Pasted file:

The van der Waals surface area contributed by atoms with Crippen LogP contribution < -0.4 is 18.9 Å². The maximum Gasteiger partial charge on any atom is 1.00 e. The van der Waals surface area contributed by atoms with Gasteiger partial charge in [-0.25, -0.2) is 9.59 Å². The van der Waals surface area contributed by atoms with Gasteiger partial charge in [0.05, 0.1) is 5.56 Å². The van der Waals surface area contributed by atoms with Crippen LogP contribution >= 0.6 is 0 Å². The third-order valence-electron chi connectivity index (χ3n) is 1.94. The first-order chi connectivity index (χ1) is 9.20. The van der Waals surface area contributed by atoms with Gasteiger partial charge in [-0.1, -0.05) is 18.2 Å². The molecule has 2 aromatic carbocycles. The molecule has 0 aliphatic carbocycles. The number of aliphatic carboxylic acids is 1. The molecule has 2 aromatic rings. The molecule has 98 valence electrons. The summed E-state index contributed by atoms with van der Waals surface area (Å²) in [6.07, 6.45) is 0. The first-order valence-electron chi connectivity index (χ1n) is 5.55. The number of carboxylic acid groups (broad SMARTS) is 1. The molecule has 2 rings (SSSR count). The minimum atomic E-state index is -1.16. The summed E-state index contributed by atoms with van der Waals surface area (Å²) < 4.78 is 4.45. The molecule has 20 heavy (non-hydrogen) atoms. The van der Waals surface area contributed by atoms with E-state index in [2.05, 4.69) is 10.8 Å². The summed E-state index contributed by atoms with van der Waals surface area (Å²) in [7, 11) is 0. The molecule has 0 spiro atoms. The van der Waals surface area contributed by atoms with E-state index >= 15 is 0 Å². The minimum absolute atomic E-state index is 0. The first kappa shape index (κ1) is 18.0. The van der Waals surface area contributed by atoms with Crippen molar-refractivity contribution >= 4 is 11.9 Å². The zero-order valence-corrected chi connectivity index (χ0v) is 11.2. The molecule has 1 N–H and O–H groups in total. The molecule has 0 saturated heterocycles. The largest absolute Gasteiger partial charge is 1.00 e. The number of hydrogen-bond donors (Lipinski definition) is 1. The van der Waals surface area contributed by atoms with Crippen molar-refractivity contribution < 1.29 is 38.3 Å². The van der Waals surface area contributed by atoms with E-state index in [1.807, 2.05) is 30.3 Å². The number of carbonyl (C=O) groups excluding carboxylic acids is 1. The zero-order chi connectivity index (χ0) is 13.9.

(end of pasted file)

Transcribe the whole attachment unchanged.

The van der Waals surface area contributed by atoms with Crippen LogP contribution < -0.4 is 18.9 Å². The maximum Gasteiger partial charge on any atom is 1.00 e. The van der Waals surface area contributed by atoms with Gasteiger partial charge in [-0.25, -0.2) is 9.59 Å². The van der Waals surface area contributed by atoms with Gasteiger partial charge in [0.05, 0.1) is 5.56 Å². The van der Waals surface area contributed by atoms with Crippen LogP contribution >= 0.6 is 0 Å². The third-order valence-electron chi connectivity index (χ3n) is 1.94. The first-order chi connectivity index (χ1) is 9.20. The van der Waals surface area contributed by atoms with Gasteiger partial charge in [-0.1, -0.05) is 18.2 Å². The molecule has 2 aromatic carbocycles. The molecule has 0 aliphatic carbocycles. The number of aliphatic carboxylic acids is 1. The molecule has 2 aromatic rings. The molecule has 98 valence electrons. The summed E-state index contributed by atoms with van der Waals surface area (Å²) in [6.07, 6.45) is 0. The first-order valence-electron chi connectivity index (χ1n) is 5.55. The number of carboxylic acid groups (broad SMARTS) is 1. The molecule has 2 rings (SSSR count). The minimum atomic E-state index is -1.16. The summed E-state index contributed by atoms with van der Waals surface area (Å²) < 4.78 is 4.45. The molecule has 20 heavy (non-hydrogen) atoms. The van der Waals surface area contributed by atoms with E-state index in [2.05, 4.69) is 10.8 Å². The summed E-state index contributed by atoms with van der Waals surface area (Å²) in [7, 11) is 0. The molecule has 0 spiro atoms. The van der Waals surface area contributed by atoms with E-state index >= 15 is 0 Å². The minimum absolute atomic E-state index is 0. The first kappa shape index (κ1) is 18.0. The van der Waals surface area contributed by atoms with Crippen molar-refractivity contribution >= 4 is 11.9 Å². The zero-order valence-corrected chi connectivity index (χ0v) is 11.2. The molecule has 1 N–H and O–H groups in total. The molecule has 0 saturated heterocycles. The largest absolute Gasteiger partial charge is 1.00 e. The number of hydrogen-bond donors (Lipinski definition) is 1. The van der Waals surface area contributed by atoms with Crippen molar-refractivity contribution < 1.29 is 38.3 Å². The van der Waals surface area contributed by atoms with E-state index in [1.807, 2.05) is 30.3 Å². The number of carbonyl (C=O) groups excluding carboxylic acids is 1. The zero-order chi connectivity index (χ0) is 13.9.